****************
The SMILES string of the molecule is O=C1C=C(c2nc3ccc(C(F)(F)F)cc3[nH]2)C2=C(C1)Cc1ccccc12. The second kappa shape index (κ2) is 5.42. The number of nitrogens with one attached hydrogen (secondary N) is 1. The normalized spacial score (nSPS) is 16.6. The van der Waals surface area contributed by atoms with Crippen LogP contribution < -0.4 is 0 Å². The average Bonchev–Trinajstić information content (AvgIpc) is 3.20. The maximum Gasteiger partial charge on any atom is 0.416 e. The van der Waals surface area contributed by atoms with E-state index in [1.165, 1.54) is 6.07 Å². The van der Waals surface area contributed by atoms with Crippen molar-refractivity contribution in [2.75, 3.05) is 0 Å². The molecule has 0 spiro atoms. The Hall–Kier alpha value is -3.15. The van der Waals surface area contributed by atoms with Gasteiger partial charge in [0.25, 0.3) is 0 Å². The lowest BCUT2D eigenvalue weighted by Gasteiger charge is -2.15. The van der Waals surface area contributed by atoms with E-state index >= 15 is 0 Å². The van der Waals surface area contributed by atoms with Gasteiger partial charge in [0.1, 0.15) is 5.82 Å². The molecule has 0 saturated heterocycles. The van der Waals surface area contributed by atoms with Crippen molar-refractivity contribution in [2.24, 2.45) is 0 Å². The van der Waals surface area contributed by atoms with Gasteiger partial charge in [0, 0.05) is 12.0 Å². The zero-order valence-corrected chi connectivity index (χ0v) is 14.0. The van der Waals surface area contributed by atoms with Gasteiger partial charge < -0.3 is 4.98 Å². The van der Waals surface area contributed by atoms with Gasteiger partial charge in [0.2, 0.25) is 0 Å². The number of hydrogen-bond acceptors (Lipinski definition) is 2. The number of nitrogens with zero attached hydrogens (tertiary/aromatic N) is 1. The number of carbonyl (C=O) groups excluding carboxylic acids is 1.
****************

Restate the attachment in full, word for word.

The SMILES string of the molecule is O=C1C=C(c2nc3ccc(C(F)(F)F)cc3[nH]2)C2=C(C1)Cc1ccccc12. The second kappa shape index (κ2) is 5.42. The number of nitrogens with one attached hydrogen (secondary N) is 1. The normalized spacial score (nSPS) is 16.6. The van der Waals surface area contributed by atoms with Crippen LogP contribution < -0.4 is 0 Å². The average Bonchev–Trinajstić information content (AvgIpc) is 3.20. The maximum Gasteiger partial charge on any atom is 0.416 e. The van der Waals surface area contributed by atoms with E-state index in [1.165, 1.54) is 6.07 Å². The van der Waals surface area contributed by atoms with Crippen molar-refractivity contribution in [2.75, 3.05) is 0 Å². The molecule has 0 spiro atoms. The Hall–Kier alpha value is -3.15. The van der Waals surface area contributed by atoms with Gasteiger partial charge in [0.25, 0.3) is 0 Å². The lowest BCUT2D eigenvalue weighted by Gasteiger charge is -2.15. The van der Waals surface area contributed by atoms with E-state index >= 15 is 0 Å². The van der Waals surface area contributed by atoms with Gasteiger partial charge in [0.1, 0.15) is 5.82 Å². The molecule has 0 saturated heterocycles. The van der Waals surface area contributed by atoms with Crippen molar-refractivity contribution in [2.24, 2.45) is 0 Å². The van der Waals surface area contributed by atoms with Gasteiger partial charge in [0, 0.05) is 12.0 Å². The zero-order valence-corrected chi connectivity index (χ0v) is 14.0. The van der Waals surface area contributed by atoms with Gasteiger partial charge < -0.3 is 4.98 Å². The van der Waals surface area contributed by atoms with Gasteiger partial charge in [0.2, 0.25) is 0 Å². The number of hydrogen-bond acceptors (Lipinski definition) is 2. The number of nitrogens with zero attached hydrogens (tertiary/aromatic N) is 1. The number of carbonyl (C=O) groups excluding carboxylic acids is 1.